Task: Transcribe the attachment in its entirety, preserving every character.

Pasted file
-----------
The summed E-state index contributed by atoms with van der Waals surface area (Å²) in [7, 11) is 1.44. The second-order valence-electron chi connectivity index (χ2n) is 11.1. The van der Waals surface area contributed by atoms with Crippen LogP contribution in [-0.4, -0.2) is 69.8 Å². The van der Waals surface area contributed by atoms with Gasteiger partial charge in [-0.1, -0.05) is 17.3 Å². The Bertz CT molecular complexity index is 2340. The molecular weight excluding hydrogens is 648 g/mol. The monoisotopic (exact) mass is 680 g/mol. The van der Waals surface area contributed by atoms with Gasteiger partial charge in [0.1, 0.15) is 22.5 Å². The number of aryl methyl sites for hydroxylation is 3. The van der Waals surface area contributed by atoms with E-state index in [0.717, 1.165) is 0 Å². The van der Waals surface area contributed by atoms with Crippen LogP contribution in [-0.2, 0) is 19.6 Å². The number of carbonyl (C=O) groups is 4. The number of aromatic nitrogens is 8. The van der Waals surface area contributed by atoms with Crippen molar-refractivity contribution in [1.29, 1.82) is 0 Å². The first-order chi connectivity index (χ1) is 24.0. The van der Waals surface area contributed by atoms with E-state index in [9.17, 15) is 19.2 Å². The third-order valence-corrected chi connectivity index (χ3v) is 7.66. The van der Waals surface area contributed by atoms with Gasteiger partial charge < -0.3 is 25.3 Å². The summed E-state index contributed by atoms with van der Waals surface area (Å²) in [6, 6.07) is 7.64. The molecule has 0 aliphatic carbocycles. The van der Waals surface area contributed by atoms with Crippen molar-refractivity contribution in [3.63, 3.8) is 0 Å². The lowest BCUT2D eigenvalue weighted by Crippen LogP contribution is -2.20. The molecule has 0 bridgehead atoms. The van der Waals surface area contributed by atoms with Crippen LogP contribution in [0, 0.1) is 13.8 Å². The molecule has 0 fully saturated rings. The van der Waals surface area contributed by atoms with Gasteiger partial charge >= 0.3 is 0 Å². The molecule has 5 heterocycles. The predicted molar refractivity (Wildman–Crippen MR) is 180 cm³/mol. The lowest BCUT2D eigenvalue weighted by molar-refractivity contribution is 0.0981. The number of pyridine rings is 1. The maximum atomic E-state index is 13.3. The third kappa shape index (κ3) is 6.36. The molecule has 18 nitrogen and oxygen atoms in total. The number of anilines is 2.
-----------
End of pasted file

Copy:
The summed E-state index contributed by atoms with van der Waals surface area (Å²) in [7, 11) is 1.44. The second-order valence-electron chi connectivity index (χ2n) is 11.1. The van der Waals surface area contributed by atoms with Crippen LogP contribution in [-0.4, -0.2) is 69.8 Å². The van der Waals surface area contributed by atoms with Gasteiger partial charge in [-0.1, -0.05) is 17.3 Å². The Bertz CT molecular complexity index is 2340. The molecular weight excluding hydrogens is 648 g/mol. The monoisotopic (exact) mass is 680 g/mol. The van der Waals surface area contributed by atoms with Gasteiger partial charge in [0.1, 0.15) is 22.5 Å². The number of aryl methyl sites for hydroxylation is 3. The van der Waals surface area contributed by atoms with E-state index in [0.717, 1.165) is 0 Å². The van der Waals surface area contributed by atoms with Crippen LogP contribution in [-0.2, 0) is 19.6 Å². The number of carbonyl (C=O) groups is 4. The number of aromatic nitrogens is 8. The van der Waals surface area contributed by atoms with Crippen molar-refractivity contribution in [1.29, 1.82) is 0 Å². The first-order chi connectivity index (χ1) is 24.0. The van der Waals surface area contributed by atoms with E-state index in [9.17, 15) is 19.2 Å². The third-order valence-corrected chi connectivity index (χ3v) is 7.66. The van der Waals surface area contributed by atoms with Gasteiger partial charge < -0.3 is 25.3 Å². The summed E-state index contributed by atoms with van der Waals surface area (Å²) in [6, 6.07) is 7.64. The molecule has 0 aliphatic carbocycles. The van der Waals surface area contributed by atoms with Crippen molar-refractivity contribution in [3.63, 3.8) is 0 Å². The lowest BCUT2D eigenvalue weighted by Crippen LogP contribution is -2.20. The molecule has 0 bridgehead atoms. The van der Waals surface area contributed by atoms with Crippen LogP contribution in [0, 0.1) is 13.8 Å². The molecule has 0 fully saturated rings. The van der Waals surface area contributed by atoms with Gasteiger partial charge >= 0.3 is 0 Å². The molecule has 5 heterocycles. The predicted molar refractivity (Wildman–Crippen MR) is 180 cm³/mol. The lowest BCUT2D eigenvalue weighted by molar-refractivity contribution is 0.0981. The number of pyridine rings is 1. The maximum atomic E-state index is 13.3. The third kappa shape index (κ3) is 6.36. The molecule has 18 nitrogen and oxygen atoms in total. The number of anilines is 2.